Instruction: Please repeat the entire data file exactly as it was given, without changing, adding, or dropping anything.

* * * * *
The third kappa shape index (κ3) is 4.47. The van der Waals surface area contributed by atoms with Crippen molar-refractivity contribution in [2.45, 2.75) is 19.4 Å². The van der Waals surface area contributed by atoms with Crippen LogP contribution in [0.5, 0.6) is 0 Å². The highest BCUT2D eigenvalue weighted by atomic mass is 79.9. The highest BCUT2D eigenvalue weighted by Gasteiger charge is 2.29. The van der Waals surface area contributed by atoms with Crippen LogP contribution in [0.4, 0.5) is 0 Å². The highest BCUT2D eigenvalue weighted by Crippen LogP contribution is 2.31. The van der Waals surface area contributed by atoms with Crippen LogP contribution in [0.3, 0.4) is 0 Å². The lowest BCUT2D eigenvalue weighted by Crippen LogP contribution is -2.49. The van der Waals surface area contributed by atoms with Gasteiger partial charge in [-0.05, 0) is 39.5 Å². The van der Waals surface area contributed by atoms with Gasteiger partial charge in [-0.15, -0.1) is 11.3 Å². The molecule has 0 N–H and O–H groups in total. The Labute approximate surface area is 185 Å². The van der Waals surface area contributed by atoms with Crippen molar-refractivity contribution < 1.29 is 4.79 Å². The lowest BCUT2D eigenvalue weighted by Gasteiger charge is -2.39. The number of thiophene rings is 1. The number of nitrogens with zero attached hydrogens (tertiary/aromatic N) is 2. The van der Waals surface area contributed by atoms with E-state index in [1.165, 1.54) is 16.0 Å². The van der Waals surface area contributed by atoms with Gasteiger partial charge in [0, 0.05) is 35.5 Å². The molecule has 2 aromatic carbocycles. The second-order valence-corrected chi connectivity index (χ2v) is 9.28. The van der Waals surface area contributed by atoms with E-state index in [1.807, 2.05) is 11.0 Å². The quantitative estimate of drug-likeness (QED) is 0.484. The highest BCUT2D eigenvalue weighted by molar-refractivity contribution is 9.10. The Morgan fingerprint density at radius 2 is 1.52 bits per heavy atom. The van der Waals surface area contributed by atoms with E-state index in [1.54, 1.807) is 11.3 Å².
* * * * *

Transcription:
The third kappa shape index (κ3) is 4.47. The van der Waals surface area contributed by atoms with Crippen molar-refractivity contribution in [2.45, 2.75) is 19.4 Å². The van der Waals surface area contributed by atoms with Crippen LogP contribution in [0.5, 0.6) is 0 Å². The highest BCUT2D eigenvalue weighted by atomic mass is 79.9. The highest BCUT2D eigenvalue weighted by Gasteiger charge is 2.29. The van der Waals surface area contributed by atoms with Crippen LogP contribution in [0.4, 0.5) is 0 Å². The highest BCUT2D eigenvalue weighted by Crippen LogP contribution is 2.31. The van der Waals surface area contributed by atoms with Crippen LogP contribution in [0.3, 0.4) is 0 Å². The lowest BCUT2D eigenvalue weighted by Crippen LogP contribution is -2.49. The van der Waals surface area contributed by atoms with Gasteiger partial charge in [-0.05, 0) is 39.5 Å². The van der Waals surface area contributed by atoms with Gasteiger partial charge in [-0.15, -0.1) is 11.3 Å². The molecule has 0 N–H and O–H groups in total. The Labute approximate surface area is 185 Å². The van der Waals surface area contributed by atoms with Crippen molar-refractivity contribution < 1.29 is 4.79 Å². The lowest BCUT2D eigenvalue weighted by Gasteiger charge is -2.39. The number of thiophene rings is 1. The number of nitrogens with zero attached hydrogens (tertiary/aromatic N) is 2. The van der Waals surface area contributed by atoms with E-state index in [1.165, 1.54) is 16.0 Å². The van der Waals surface area contributed by atoms with Gasteiger partial charge in [0, 0.05) is 35.5 Å². The molecule has 2 aromatic carbocycles. The second-order valence-corrected chi connectivity index (χ2v) is 9.28. The van der Waals surface area contributed by atoms with E-state index in [1.807, 2.05) is 11.0 Å². The quantitative estimate of drug-likeness (QED) is 0.484. The highest BCUT2D eigenvalue weighted by molar-refractivity contribution is 9.10. The Morgan fingerprint density at radius 2 is 1.52 bits per heavy atom. The van der Waals surface area contributed by atoms with E-state index in [1.54, 1.807) is 11.3 Å².